The uchigatana was derived from the tachi and was the predecessor to the katana as the battlesword of feudal Japan's bushi (warrior class), and as it evolved into the later design, the tachi and the uchigatana were often differentiated from each other only by how they were worn, the fittings for the blades, and the location of the signature (mei).

As a result of the first Mongol invasions of Japan in 1274, tachi started to be made thicker and wider.[13]

In later Japanese feudal history, during the Sengoku and Edo periods, certain high-ranking warriors of what became the ruling class would wear their sword tachi-style (edge-downward), rather than with the scabbard thrust through the belt with the edge upward.[14]

With the rising of statism in Shōwa Japan, the Imperial Japanese Army and the Imperial Japanese Navy implemented swords called shin and kaiguntō, which were worn tachi style (cutting edge down).[15]

See also


  1. Clive Sinclaire (1 November 2004). Samurai: The Weapons and Spirit of the Japanese Warrior. Lyons Press. pp. 40–58. ISBN 978-1-59228-720-8.
  2. トム岸田 (24 September 2004). 靖国刀. Kodansha International. p. 42. ISBN 978-4-7700-2754-2.
  3. Nagayama, Kōkan (1997). The Connoisseur's Book of Japanese Swords. Kodansha International. ISBN 978-4-7700-2071-0., page 48
  4. Turnbull, Stephen (8 February 2011). Katana: The Samurai Sword. Osprey Publishing. p. 22. ISBN 978-1-84908-658-5.
  5. 土子, 民夫; 三品, 謙次 (May 2002). 日本刀21世紀への挑戦. Kodansha International. ISBN 978-4-7700-2854-9., page 30
  6. 寒山, 佐藤 (1983). The Japanese Sword. Kodansha International. ISBN 978-0-87011-562-2., page 15
  7. Nippon-tô: the Japanese sword, Author Inami Hakusui, Publisher Cosmo, 1948, Original from the University of Michigan, Digitized May 27, 2009 P.160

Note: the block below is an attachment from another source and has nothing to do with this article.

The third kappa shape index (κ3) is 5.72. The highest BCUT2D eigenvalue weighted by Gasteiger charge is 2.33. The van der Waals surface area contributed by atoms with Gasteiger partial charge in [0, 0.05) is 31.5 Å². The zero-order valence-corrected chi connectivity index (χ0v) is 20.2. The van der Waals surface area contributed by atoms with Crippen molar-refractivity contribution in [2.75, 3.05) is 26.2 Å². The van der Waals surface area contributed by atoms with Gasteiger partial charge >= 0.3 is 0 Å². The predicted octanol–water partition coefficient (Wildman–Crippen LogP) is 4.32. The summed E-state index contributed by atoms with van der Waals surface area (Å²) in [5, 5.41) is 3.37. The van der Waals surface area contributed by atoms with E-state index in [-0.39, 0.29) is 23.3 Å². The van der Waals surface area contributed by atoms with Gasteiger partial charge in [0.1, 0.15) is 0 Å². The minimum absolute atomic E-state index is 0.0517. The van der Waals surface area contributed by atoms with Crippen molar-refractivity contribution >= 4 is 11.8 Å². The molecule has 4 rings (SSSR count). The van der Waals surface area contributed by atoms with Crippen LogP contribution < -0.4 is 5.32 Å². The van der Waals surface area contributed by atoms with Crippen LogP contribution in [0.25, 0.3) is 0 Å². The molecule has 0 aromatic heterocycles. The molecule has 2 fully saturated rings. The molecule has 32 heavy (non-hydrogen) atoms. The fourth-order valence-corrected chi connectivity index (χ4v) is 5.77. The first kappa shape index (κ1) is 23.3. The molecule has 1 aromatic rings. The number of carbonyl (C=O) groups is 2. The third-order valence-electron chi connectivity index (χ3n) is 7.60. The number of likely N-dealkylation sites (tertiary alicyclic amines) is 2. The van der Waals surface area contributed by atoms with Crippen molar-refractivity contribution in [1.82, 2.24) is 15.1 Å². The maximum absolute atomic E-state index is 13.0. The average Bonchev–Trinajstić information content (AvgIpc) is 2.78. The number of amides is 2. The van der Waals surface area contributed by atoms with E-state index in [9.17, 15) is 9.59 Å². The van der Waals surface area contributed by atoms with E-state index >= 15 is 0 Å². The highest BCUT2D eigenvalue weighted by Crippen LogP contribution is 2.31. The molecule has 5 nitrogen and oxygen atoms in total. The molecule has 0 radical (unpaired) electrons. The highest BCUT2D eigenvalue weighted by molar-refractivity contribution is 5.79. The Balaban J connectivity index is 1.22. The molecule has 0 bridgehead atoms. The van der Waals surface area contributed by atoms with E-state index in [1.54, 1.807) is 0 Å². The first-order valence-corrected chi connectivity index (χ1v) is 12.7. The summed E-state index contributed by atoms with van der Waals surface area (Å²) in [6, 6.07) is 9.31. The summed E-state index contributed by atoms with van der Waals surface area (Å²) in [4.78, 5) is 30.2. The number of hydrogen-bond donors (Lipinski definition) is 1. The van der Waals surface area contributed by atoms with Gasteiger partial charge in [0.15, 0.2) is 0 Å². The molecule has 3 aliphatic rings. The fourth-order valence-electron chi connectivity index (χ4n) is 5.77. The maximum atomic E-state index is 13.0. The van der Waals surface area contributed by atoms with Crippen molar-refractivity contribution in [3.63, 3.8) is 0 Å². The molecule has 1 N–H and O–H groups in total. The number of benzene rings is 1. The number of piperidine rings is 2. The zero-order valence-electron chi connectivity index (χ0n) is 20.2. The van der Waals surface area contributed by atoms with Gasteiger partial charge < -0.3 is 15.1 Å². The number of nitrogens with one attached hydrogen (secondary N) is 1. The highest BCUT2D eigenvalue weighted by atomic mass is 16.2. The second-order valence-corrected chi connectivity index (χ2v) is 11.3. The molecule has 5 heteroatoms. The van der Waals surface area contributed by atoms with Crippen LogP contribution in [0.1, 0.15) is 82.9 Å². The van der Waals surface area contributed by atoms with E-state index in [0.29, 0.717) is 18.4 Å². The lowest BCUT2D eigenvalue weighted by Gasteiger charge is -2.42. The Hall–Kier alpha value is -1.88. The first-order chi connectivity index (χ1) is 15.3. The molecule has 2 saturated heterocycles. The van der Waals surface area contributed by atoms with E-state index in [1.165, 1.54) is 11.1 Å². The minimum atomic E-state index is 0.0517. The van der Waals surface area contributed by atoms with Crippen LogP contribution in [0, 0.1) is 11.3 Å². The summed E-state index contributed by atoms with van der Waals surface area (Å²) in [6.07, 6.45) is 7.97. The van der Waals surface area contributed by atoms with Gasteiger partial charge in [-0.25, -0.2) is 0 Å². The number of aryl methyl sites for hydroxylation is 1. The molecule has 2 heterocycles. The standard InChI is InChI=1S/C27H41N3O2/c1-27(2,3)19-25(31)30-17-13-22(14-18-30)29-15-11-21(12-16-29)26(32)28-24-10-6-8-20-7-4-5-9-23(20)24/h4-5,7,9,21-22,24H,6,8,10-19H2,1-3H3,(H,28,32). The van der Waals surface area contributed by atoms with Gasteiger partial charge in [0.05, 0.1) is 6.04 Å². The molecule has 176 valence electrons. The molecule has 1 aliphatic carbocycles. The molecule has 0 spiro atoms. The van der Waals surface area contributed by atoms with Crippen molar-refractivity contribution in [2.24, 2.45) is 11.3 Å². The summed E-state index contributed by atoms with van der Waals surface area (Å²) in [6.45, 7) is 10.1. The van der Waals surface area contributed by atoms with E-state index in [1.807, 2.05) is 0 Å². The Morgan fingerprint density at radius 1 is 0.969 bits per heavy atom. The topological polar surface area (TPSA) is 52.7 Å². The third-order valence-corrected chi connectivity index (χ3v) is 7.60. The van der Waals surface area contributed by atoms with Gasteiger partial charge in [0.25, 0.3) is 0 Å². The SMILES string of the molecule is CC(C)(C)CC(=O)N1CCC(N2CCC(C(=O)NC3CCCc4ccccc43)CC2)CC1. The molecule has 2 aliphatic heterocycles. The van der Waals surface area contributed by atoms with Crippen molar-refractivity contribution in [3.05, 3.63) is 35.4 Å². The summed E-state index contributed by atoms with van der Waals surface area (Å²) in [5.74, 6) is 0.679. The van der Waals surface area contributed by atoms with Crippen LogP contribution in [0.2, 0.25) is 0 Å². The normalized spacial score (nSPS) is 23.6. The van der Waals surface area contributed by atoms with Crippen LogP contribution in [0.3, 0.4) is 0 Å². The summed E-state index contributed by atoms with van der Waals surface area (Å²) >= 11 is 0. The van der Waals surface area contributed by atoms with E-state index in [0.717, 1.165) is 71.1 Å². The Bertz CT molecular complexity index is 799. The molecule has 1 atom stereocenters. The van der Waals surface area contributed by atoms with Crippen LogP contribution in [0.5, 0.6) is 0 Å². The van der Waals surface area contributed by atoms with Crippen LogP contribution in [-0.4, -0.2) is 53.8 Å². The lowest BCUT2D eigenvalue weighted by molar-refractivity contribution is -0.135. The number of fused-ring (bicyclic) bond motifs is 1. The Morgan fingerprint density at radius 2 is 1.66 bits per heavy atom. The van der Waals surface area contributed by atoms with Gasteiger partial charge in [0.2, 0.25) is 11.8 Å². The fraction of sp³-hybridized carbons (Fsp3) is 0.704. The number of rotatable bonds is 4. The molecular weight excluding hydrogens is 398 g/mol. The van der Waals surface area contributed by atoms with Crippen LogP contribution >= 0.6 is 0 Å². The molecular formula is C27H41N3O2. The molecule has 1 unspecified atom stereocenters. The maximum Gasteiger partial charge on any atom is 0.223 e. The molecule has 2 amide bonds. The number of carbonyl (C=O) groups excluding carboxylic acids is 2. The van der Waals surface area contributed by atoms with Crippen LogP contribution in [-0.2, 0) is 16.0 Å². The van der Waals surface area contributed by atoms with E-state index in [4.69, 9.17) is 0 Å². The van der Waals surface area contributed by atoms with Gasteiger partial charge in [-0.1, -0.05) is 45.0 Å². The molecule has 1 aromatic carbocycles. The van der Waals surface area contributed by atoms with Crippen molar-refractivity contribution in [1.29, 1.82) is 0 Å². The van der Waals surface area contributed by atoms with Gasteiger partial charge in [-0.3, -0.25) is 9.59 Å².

8. "A distinguished collection of arms and armor on permanent display", Issue 4 of Bulletin, Los Angeles County Museum of Natural History History Division, Ward Ritchie Press, 1969. Original from the University of Virginia, Digitized Aug 13, 2010 P.120
  9. The connoisseur's book of Japanese swords, Author Kōkan Nagayama, Edition illustrated, Publisher Kodansha International, 1998, ISBN 4-7700-2071-6, ISBN 978-4-7700-2071-0 P.48
  10. Art of the samurai: Japanese arms and armor, 1156-1868, Authors Morihiro Ogawa, Kazutoshi Harada, Publisher Metropolitan Museum of Art, 2009, ISBN 1-58839-345-3, ISBN 978-1-58839-345-6 P.193
  11. Pauley's Guide - A Dictionary of Japanese Martial Arts and Culture, Author Daniel C. Pauley, Publisher Samantha Pauley, 2009, ISBN 0-615-23356-2, ISBN 978-0-615-23356-7 P.91
  12. P.84
  13. The Japanese Sword, Kanzan Satō, Kodansha International, 1983, ISBN 0-87011-562-6, ISBN 978-0-87011-562-2 P.54
  14. Kapp, Leon; Hiroko Kapp; Yoshindo Yoshihara (1987). The Craft of the Japanese Sword. Japan: Kodansha International. p. 168. ISBN 978-0-87011-798-5.
  15. The Japanese Army 1931-42, Volume 1 of The Japanese Army, 1931-45, Author Philip S. Jowett, Publisher Osprey Publishing, 2002, ISBN 1-84176-353-5, ISBN 978-1-84176-353-8 P.41